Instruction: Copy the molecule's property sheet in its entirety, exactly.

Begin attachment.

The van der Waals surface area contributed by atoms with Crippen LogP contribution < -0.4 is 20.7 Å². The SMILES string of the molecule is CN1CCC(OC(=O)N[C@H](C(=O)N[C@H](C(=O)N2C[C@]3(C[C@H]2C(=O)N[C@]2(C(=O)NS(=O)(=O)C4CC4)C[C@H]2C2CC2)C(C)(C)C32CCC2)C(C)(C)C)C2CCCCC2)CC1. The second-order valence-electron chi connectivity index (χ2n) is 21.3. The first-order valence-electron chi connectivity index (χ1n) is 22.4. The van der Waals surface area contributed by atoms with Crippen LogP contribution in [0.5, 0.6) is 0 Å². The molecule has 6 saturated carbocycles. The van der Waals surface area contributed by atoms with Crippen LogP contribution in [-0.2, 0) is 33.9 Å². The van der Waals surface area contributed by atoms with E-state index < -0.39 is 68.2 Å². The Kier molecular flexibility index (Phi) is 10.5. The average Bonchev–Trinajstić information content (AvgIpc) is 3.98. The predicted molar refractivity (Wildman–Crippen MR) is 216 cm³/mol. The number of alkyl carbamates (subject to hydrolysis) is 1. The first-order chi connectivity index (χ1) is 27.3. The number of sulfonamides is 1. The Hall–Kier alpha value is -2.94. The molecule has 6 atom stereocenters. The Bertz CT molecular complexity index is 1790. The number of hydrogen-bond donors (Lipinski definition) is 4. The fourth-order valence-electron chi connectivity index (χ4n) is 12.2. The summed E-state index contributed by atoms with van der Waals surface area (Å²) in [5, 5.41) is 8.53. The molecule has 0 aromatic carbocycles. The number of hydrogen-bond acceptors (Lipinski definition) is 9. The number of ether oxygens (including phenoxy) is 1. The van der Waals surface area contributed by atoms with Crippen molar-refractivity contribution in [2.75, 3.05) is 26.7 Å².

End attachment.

The van der Waals surface area contributed by atoms with Crippen LogP contribution < -0.4 is 20.7 Å². The SMILES string of the molecule is CN1CCC(OC(=O)N[C@H](C(=O)N[C@H](C(=O)N2C[C@]3(C[C@H]2C(=O)N[C@]2(C(=O)NS(=O)(=O)C4CC4)C[C@H]2C2CC2)C(C)(C)C32CCC2)C(C)(C)C)C2CCCCC2)CC1. The second-order valence-electron chi connectivity index (χ2n) is 21.3. The first-order valence-electron chi connectivity index (χ1n) is 22.4. The van der Waals surface area contributed by atoms with Crippen LogP contribution in [0.5, 0.6) is 0 Å². The molecule has 6 saturated carbocycles. The van der Waals surface area contributed by atoms with Crippen LogP contribution in [-0.2, 0) is 33.9 Å². The van der Waals surface area contributed by atoms with E-state index < -0.39 is 68.2 Å². The Kier molecular flexibility index (Phi) is 10.5. The average Bonchev–Trinajstić information content (AvgIpc) is 3.98. The predicted molar refractivity (Wildman–Crippen MR) is 216 cm³/mol. The number of alkyl carbamates (subject to hydrolysis) is 1. The first-order chi connectivity index (χ1) is 27.3. The number of sulfonamides is 1. The Hall–Kier alpha value is -2.94. The molecule has 6 atom stereocenters. The Bertz CT molecular complexity index is 1790. The number of hydrogen-bond donors (Lipinski definition) is 4. The fourth-order valence-electron chi connectivity index (χ4n) is 12.2. The summed E-state index contributed by atoms with van der Waals surface area (Å²) in [5, 5.41) is 8.53. The molecule has 0 aromatic carbocycles. The number of hydrogen-bond acceptors (Lipinski definition) is 9. The number of ether oxygens (including phenoxy) is 1. The van der Waals surface area contributed by atoms with Crippen molar-refractivity contribution in [2.75, 3.05) is 26.7 Å².